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Palm Trees, Pumpkins, and Pink Ribbons

Ahhhh, bella Italia! There is no other country quite like it. Often referred to as God's Pantry it is a feast for the mind, body and soul; all five senses heightened and on alert. The sweet smell of the olive trees mingling with the salt air along the rocky coastline eased me gently out of my jet lag. The opulent lush greenery of the palm trees (yes - really) throughout the country but most surprisingly in the city of Rome was an unexpected treat for the eyes. The velvety texture of seasonal pumpkin ravioli prepared simply with butter and fresh herbs lingered on my palette long after the last bite. As I listened to the melodic highs and lows of the Italian language echoing through the canals of Venice and down the medieval stone corridors of Assisi made me not just want to speak the language but speak it with the inflection of a native. It's a beautiful and ancient land filled with both dusty ruins that left a gritty coating on my skin and glamorous boutiques that left a hole in my wallet. I could have stayed forever...but alas my return ticket was already purchased so I had to get on that plane, but not before I tossed a coin over my left shoulder into the Trevi Fountain ensuring my return.

What I enjoyed most was observing the Italian lifestyle, these people know how to live; they understand what's important. The French may be known for their joie de vivre, the joy of life, but the Italians have la dolce vita, the sweet life. The Italians work for a few hours in the morning, then take a long break mid-day for lunch, family time and even a brief rest, then they return to wrap up their day and enjoy a late meal under the stars. As explained to me on my trip, by our wonderful Roman guide Giampiero, things rarely go as planned in Italy so typically the Italians have a plan A and a plan B...and on occasion a plan C. I will say, for notoriously passionate people you rarely see them get worked up over the little day to day aggravations. A life lesson I packed up with my memories and will continue to cherish.

When I found out I would be in Italy mid-October I was curious. What is fall like in another country? Here in America we are innundated with chemically-enhanced pumpkin flavored coffee, chunky sweaters, and ghoulish jack-o-lanterns. We are also surrounded by the exhaustive vision of pink ribbons slapped on everything promising a cure with purchase.

While sipping the smooth, strong Italian caffe it was coffee that tasted like, well, coffee. And I did in fact see many beautiful pumpkins both on tabletop displays and on plates frequently paired with truffles, pasta and Grana cheese it was real pumpkin - not manufactured pumpkin flavoring. Rustic baskets displayed seasonal offerings to be found inside a particular restaurant or gourmet shop but none displayed a pink ribbon; not on a scarf, a bottle of perfume, or a candy bar. For twelve days fall became fall again. The fall of my childhood; warm days that end with a crisp snap in the evening air, an enticing bounty of smokey meats and freshly harvested vegetables waiting to be roasted and stewed in anticipation of the coming winter freeze. I spent my days soaking in the gorgeous colors of late afternoon sunlight reflecting on the buildings surrounding the piazzas and glinting off the centuries old duomos. I perused shops filled with hand-dyed cashmere wraps and butter soft leather bags in a stunning array of colors. If I saw pink it was simply that - pink because of the beauty of the color not for the profit under the guise of a cure. It was wonderful. I didn't have to play the part of the brave survivor - I could just embrace the beauty of the season, enjoy each day's adventure, indulging in once-in-a-lifetime meals and a marsala wine-soaked zabaglione gelato that has ruined me for ever eating ice cream again. I was able to eat, drink, and dance (yes - after a lot vin santo) and forget about the past seven years of survivorship - until I got home again and opened up my email.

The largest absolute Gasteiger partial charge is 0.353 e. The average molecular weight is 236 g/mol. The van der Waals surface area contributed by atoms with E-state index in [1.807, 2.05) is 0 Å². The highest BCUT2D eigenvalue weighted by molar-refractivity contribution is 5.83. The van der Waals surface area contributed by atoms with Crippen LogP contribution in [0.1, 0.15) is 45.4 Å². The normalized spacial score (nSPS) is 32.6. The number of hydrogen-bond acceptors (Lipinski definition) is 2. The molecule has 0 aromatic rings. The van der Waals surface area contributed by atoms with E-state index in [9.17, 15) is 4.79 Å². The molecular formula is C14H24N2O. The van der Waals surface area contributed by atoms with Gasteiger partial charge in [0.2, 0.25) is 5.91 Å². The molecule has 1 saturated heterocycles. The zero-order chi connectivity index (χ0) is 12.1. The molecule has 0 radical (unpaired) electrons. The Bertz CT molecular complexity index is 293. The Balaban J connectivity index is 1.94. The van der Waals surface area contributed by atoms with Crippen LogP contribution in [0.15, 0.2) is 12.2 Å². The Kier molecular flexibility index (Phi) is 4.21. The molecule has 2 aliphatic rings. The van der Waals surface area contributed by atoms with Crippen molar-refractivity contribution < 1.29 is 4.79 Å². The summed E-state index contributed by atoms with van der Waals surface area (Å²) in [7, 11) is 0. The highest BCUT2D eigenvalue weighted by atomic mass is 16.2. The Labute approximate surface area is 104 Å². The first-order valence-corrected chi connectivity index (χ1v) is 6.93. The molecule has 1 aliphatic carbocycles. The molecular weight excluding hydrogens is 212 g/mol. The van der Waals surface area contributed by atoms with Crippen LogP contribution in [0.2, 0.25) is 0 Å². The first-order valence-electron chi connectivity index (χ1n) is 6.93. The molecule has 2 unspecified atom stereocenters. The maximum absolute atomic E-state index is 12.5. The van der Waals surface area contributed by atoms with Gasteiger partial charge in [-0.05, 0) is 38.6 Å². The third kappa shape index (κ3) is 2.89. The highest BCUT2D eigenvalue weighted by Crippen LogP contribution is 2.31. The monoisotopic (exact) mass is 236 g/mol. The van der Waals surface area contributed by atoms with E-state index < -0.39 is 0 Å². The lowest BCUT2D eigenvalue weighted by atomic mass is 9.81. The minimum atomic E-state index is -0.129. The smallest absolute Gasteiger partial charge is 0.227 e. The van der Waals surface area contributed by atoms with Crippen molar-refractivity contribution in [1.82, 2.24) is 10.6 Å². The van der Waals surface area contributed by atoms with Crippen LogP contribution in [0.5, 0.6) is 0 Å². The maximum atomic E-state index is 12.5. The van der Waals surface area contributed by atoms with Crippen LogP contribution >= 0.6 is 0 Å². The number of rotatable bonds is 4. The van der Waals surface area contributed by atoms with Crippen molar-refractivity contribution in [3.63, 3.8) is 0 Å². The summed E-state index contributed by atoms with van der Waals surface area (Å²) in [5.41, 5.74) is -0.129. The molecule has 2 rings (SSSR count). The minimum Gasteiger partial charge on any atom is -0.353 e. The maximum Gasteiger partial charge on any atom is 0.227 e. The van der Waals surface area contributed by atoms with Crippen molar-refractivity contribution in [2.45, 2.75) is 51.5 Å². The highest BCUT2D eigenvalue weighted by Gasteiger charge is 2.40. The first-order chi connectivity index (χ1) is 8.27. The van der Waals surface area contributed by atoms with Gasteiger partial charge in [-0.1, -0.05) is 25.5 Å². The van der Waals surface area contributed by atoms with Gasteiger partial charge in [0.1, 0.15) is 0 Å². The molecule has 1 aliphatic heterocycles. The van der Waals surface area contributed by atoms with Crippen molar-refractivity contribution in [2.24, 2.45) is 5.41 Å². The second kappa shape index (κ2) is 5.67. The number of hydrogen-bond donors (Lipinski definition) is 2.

'Think Pink' was the subject line from a recruiting company I've done business with in the past. I opened the email and glanced through message. There was nothing there about breast cancer. No healthcare companies looking for insight from survivors or caregivers. No medical research companies looking for volunteers to participate in studies. No opportunities for writers or bloggers to inspire others through their experiences. Just a listing of open administrative positions in the fashion industry. Huh? So I went back and read the email three times in case my jet lag was impairing my cognitive abilities. Think pink? Just another headline in the month of pinkwashing. Mamma Mia!

We need to take a step back. The origins of the pink ribbon started from a good place and allowed strides to be made in both research and drug therapies but don't be fooled, there is still no cure. Are we leaps and bounds ahead of other cancers such as endometrial, pancreatic, and ovarian because of that pink ribbon? Yes. Do we have a long way to go for our sistahs living with mets, triple negative drug resistant cancers, and male breast cancers? You bet we do. Do we have to remain vigilant in calling out the pinkwashers? Absolutely.

I will continue to support the companies that are donating their pink dollars wisely and raise awareness to the companies that are using the pink ribbon as an emotional money grab. I will embrace my Italian heritage and remind myself to live a little more simply, eat locally, seasonally, organically, and relax frequently. I will live in the moment and enjoy the sweet life, la dolce vita.

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